Personal notes and business letters are important forms of communication, documentation and records for historians and sociologists. Beginning with “Dear Colleagues” letters, our You and Your Rights lesson focuses on transgender student access to school bathrooms.
The arts have shaped and been integral to cultures across the centuries. National, state and local government support and fund the arts, but not without scrutiny. Media has many approaches to inform citizens of fine and performing arts events.
Celebration of the 100th anniversary of the National Park Service includes looking back at its founding, enjoying the current protected areas — parks, monuments, historic trails and recreational areas, presidential museums, seashores, marine sanctuaries — and expanding conservation for future generations.
Forming and asking questions is an essential skill of reporters. It has application in many life situations and career paths.
The Washington Post Magazine informs, entertains and provides new perspectives and approaches to better living. Scholastic journalists can find models and inspiration to enhance their community coverage.
Media credibility is lost when media fails to seek the truth and falls short on the public's demand for accuracy, balance and clarity in their reporting. Media publishes corrections and encourages dialogue with its readers.
The editor directs content of a publication, influences the working environment, and develops staff members’ skills. In this guide we focus on lessons we can learn from the life of Ben Bradlee, the legendary editor of The Washington Post, and the job of scholastic editors.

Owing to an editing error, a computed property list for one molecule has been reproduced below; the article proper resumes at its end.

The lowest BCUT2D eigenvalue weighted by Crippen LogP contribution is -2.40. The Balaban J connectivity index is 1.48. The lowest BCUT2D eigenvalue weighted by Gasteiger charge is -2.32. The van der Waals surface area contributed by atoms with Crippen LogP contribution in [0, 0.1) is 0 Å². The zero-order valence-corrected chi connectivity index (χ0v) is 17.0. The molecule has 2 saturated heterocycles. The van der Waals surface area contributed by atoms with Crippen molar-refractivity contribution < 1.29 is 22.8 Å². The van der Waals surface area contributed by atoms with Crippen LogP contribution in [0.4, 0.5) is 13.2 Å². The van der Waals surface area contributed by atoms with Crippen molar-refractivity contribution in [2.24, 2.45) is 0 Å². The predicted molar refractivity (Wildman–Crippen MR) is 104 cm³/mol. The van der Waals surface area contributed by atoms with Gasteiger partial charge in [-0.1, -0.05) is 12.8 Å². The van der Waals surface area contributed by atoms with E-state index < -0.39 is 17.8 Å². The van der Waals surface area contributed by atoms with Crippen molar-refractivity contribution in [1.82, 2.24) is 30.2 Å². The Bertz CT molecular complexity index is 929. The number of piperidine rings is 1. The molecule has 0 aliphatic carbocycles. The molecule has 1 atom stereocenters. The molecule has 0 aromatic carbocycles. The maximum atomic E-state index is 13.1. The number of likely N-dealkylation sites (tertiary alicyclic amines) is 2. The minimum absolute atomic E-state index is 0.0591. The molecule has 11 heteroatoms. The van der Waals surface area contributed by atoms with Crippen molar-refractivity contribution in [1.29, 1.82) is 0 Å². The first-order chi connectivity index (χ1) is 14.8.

We focus on three areas in which governments deal with the legal and ethical obligations to provide education of good quality, without discrimination or exclusion: the rights of girls, children with physical disabilities, and undocumented students. We explore the issue through Washington Post articles, a guest commentary and an editorial; case studies, an e-Replica search and Think Like a Reporter activity.
Demanding equality for all, black Americans exercised First Amendment rights of speech, assembly and petition for a redress of grievances. The civil rights movement needed leaders, but grassroots efforts and demands of Americans brought about change.
Major stories and subthemes — Generals Robert E. Lee and Stonewall Jackson at the turning point of the war, women in combat and friendly fire, strategy and resolve — are found in the suggested lessons and Washington Post articles that focus on March-September 1863. Students focus on leadership, map reading and geography, close reading and annotation, as well as a variety of research topics and writing genres.